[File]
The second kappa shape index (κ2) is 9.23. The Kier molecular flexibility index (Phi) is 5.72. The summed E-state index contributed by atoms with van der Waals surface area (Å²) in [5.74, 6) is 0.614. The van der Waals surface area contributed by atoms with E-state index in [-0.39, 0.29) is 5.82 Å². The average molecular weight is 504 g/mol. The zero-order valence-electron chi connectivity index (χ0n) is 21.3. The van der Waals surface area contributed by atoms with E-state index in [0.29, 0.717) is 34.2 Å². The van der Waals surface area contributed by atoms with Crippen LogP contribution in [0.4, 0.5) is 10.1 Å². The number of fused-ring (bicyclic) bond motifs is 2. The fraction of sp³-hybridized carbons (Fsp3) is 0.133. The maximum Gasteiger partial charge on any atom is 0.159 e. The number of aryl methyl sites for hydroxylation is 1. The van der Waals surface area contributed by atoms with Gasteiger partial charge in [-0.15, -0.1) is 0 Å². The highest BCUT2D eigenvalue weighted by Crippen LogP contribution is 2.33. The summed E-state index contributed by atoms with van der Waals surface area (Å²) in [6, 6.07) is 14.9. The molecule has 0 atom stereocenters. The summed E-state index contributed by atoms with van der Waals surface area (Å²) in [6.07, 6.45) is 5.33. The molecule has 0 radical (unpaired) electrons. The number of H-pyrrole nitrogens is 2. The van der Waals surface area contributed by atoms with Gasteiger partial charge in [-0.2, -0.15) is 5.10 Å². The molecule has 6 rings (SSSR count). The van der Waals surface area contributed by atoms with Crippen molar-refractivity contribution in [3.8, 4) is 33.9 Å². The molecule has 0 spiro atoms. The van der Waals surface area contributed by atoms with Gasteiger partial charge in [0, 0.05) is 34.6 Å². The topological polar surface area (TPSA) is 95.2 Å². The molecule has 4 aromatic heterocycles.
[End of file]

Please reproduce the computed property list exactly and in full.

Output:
The second kappa shape index (κ2) is 9.23. The Kier molecular flexibility index (Phi) is 5.72. The summed E-state index contributed by atoms with van der Waals surface area (Å²) in [5.74, 6) is 0.614. The van der Waals surface area contributed by atoms with E-state index in [-0.39, 0.29) is 5.82 Å². The average molecular weight is 504 g/mol. The zero-order valence-electron chi connectivity index (χ0n) is 21.3. The van der Waals surface area contributed by atoms with E-state index in [0.29, 0.717) is 34.2 Å². The van der Waals surface area contributed by atoms with Crippen LogP contribution in [0.4, 0.5) is 10.1 Å². The number of fused-ring (bicyclic) bond motifs is 2. The fraction of sp³-hybridized carbons (Fsp3) is 0.133. The maximum Gasteiger partial charge on any atom is 0.159 e. The number of aryl methyl sites for hydroxylation is 1. The van der Waals surface area contributed by atoms with Gasteiger partial charge in [-0.15, -0.1) is 0 Å². The highest BCUT2D eigenvalue weighted by Crippen LogP contribution is 2.33. The summed E-state index contributed by atoms with van der Waals surface area (Å²) in [6, 6.07) is 14.9. The molecule has 0 atom stereocenters. The summed E-state index contributed by atoms with van der Waals surface area (Å²) in [6.07, 6.45) is 5.33. The molecule has 0 radical (unpaired) electrons. The number of H-pyrrole nitrogens is 2. The van der Waals surface area contributed by atoms with Gasteiger partial charge in [-0.2, -0.15) is 5.10 Å². The molecule has 6 rings (SSSR count). The van der Waals surface area contributed by atoms with Crippen molar-refractivity contribution in [3.8, 4) is 33.9 Å². The molecule has 0 spiro atoms. The van der Waals surface area contributed by atoms with Gasteiger partial charge in [0, 0.05) is 34.6 Å². The topological polar surface area (TPSA) is 95.2 Å². The molecule has 4 aromatic heterocycles.